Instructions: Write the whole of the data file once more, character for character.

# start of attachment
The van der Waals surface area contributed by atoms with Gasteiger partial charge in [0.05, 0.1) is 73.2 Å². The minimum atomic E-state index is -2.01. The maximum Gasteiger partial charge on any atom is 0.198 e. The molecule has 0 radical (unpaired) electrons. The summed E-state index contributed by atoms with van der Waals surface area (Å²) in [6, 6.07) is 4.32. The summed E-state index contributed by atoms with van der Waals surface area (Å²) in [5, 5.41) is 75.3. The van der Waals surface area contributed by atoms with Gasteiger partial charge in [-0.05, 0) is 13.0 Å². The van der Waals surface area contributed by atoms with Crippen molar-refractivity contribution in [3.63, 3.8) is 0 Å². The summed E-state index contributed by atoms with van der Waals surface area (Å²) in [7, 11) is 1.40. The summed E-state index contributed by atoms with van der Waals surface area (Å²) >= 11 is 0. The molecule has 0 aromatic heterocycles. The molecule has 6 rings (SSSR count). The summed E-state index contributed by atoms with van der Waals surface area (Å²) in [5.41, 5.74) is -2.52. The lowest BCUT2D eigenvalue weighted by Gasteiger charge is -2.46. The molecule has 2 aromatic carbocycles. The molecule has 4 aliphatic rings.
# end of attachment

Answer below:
The van der Waals surface area contributed by atoms with Gasteiger partial charge in [0.05, 0.1) is 73.2 Å². The minimum atomic E-state index is -2.01. The maximum Gasteiger partial charge on any atom is 0.198 e. The molecule has 0 radical (unpaired) electrons. The summed E-state index contributed by atoms with van der Waals surface area (Å²) in [6, 6.07) is 4.32. The summed E-state index contributed by atoms with van der Waals surface area (Å²) in [5, 5.41) is 75.3. The van der Waals surface area contributed by atoms with Gasteiger partial charge in [-0.05, 0) is 13.0 Å². The van der Waals surface area contributed by atoms with Crippen molar-refractivity contribution in [3.63, 3.8) is 0 Å². The summed E-state index contributed by atoms with van der Waals surface area (Å²) in [7, 11) is 1.40. The summed E-state index contributed by atoms with van der Waals surface area (Å²) >= 11 is 0. The molecule has 0 aromatic heterocycles. The molecule has 6 rings (SSSR count). The summed E-state index contributed by atoms with van der Waals surface area (Å²) in [5.41, 5.74) is -2.52. The lowest BCUT2D eigenvalue weighted by Gasteiger charge is -2.46. The molecule has 2 aromatic carbocycles. The molecule has 4 aliphatic rings.